Accordingly, Leonardo decided to honor Francis I, by creating the Mechanical Lion. Likely intended a theatrical device, the life-size lion could walk independently, come to a stop, and drop lilies from its chest. The choice of lilies was due to the fact that the fleur-de-lys was the ancient symbol of the Kings of France. At Leonardo da Vinci's Workshop, you can see the life-size lion, complete with a body full of artificial lilies.

In addition, we also liked the Multi-Cannon Gunship. This was represented by two different models: one small-scale model under glass, and one larger model for easy study. Although never realized in Leonardo's lifetime, this gunship would have the ability to rotate its 16 cannons, giving it an enormous advantage over any naval adversary. This would have been a very significant factor for Italian city-states located on the peninsula, which depended on seaborne trade for their prosperity.

Leonardo's Interest in Flight

Leonardo's fascination with birds and their ability to fly, was the foundation for all subsequent achievements in human flight. Leonardo da Vinci's Workshop has life-size models of the Aerial Screw, the Mechanical Bat, and the Great Kite. All three demonstrate how far ahead of his time, he was in the field of aeronautics. They even raise the possibility that Leonardo may very well have experimented with manned flight.

Leonardo's Paintings

Of course, Leonardo is best known for his work as an artist. This is ironic, given that among his panoply of interests, he actually was most interested in inventions and only a few of his paintings survive. But his two most famous works are vividly presented to you at Leonardo da Vinci's Workshop – the Mona Lisa and The Last Supper. 3-D interactive software kiosks permit you to see both paintings, in incredible levels of detail and provide even further illustration of Leonardo's astounding talent as an artist. One intriguing aspect we learn from The Last Supper, is the identification of Judas within the group of 12 apostles, as Leonardo depicts him holding a bag of coins and having just knocked over a salt cellar – indicating his alarm at Jesus' prediction that one of the 12 would betray Him. Without the cutting-edge technology from Leonardo3 – the media company dedicated to the preservation and presentation of the works of Leonardo da Vinci, we would never be able to see such detail. Their digital restoration of Leonardo's paintings is a stunning example of 21st-century technology.

Leonardo's Codices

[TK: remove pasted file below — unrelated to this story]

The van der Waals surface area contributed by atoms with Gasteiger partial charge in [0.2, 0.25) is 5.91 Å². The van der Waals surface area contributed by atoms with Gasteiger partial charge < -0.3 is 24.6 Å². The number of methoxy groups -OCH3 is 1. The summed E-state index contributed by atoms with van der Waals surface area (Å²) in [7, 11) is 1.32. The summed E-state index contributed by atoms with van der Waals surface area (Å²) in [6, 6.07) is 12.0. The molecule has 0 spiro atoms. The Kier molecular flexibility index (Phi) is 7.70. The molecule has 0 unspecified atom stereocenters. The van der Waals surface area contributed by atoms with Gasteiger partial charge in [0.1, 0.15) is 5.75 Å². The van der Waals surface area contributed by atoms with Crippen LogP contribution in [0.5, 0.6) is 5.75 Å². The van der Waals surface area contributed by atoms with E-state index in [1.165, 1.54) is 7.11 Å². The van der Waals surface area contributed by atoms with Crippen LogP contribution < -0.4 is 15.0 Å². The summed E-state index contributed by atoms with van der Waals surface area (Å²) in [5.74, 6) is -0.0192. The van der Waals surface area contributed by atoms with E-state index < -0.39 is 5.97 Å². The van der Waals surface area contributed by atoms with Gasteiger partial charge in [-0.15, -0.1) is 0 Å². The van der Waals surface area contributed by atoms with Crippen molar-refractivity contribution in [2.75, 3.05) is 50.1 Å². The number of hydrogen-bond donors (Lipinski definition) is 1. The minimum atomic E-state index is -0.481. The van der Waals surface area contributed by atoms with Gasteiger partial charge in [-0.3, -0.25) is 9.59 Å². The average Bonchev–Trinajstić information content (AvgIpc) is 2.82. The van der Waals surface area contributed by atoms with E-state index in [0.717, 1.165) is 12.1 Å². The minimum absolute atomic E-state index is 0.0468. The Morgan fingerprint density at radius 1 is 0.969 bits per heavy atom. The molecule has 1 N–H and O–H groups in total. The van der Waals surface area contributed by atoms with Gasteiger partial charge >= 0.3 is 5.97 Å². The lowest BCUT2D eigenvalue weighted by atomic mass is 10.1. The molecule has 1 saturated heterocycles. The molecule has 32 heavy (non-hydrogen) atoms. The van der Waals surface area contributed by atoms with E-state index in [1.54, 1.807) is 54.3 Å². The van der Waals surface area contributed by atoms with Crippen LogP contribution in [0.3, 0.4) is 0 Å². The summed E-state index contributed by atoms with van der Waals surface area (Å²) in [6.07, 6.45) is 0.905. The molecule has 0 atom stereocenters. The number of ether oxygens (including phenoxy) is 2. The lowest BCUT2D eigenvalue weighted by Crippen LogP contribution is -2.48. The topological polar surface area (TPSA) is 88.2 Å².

All these inventions are taken from Leonardo's manuscript and codices – he was incredibly prolific, creating an estimated 14,000 pages of notes, of which only 7,000 are accounted for. After Melzi, his devoted assistant, who had carefully tried to preserve as much of his master's work as possible, his heirs lost interest in it, leaving thousands of pages of the genius’s work scattered throughout Europe, in the hands of both public and private collectors.

And you won't just see the inventions in Leonardo da Vinci's Workshop. For the first time, the public will actually be able to flip through Leonardo's notes, due to software that permits astonishing virtual re-creations of the notebooks at kiosks throughout the exhibit. You can see Manuscript B, which covers a wide range of subjects; his codices on flight, from which the aforementioned flight models were derived; and the Codex Atlanticus, which originally was comprised of 1,119 pages. Leonardo3 has culled the Codex Atlanticus to a 100 page book, carefully selecting the pages that would be most interesting to visitors, as a virtual book.

Other models on display include the Harpsichord – Viola, a hybrid musical instrument that could be played while the musician walked; a Self – Propelling Cart, a theatrical device that would move independently while the machinery could be hidden from the audience.

Finally, it seems only fitting that in Philadelphia, which has been enjoying a cultural renaissance, that the exhibit should also include a feature of the Ideal City - an idea of Leonardo's, for the improvement of Milan, which unfortunately was never realized during his lifetime. Leonardo had conceived of a planned city with waterways flowing throughout the city to facilitate commerce and trade, as well as to promote hygiene, with the upper class and nobility living in elevated homes, and the artisans and lower classes next to the waterways.

If You Go to Leonardo da Vinci's Workshop – Admission, Pricing and Hours

Daytime Tickets

Tickets are time and dated. For example, if you have a 10:30 AM ticket, you cannot enter Leonardo da Vinci's Workshop until 10:30 or later. Note that you could arrive much later than the time. To illustrate, you could have a 10:30 AM ticket, and not enter till 1 PM.

Daytime tickets last from 9:30 AM to 5 PM. However, be cognizant that you cannot purchase a ticket with an entry time later than 3:30 PM.

Adult – $24.50

Seniors 62 and up - $23.50

Children ages 4 to 11 - $17.50

Evening Tickets

Evening tickets are a good choice, if you only want to see Leonardo da Vinci’s Workshop and not the rest of the Franklin Institute. However, they only have evening hours on Friday and Saturday from 5 PM to 8:30 PM, the last entries are at 7 PM.

Adult – $10

Senior, 62, plus – $10

Children ages 4 to 11 – $6


We recommend parking within the Franklin Institute, to save time and money. You can park there during your visit and have your ticket validated at the Main Ticket Counter, in order to benefit from the reduced rate. The parking fee will be $12 after you validate your ticket within the Franklin Institute, you'll pay for the parking on your way out. There is also metered parking in and around the Franklin Institute, but it can be hard to come by, and that also involves a hassle of having go out and constantly refilling the parking meter.

The Franklin Institute is also very easily accessible via SEPTA and SEPTA Regional Rail. If you're taking the train, just take any inbound train to Suburban Station, which is at the intersection of 16th Street and John F. Kennedy Boulevard. From there, it is just a short walk up the Benjamin Franklin Parkway to the Franklin Institute. In addition, Phlash service resumes on May 1. So for the final month, you can also take the Phlash purple trolley, which has a stop at the Franklin Institute.

Enjoy Leonardo da Vinci’s Workshop!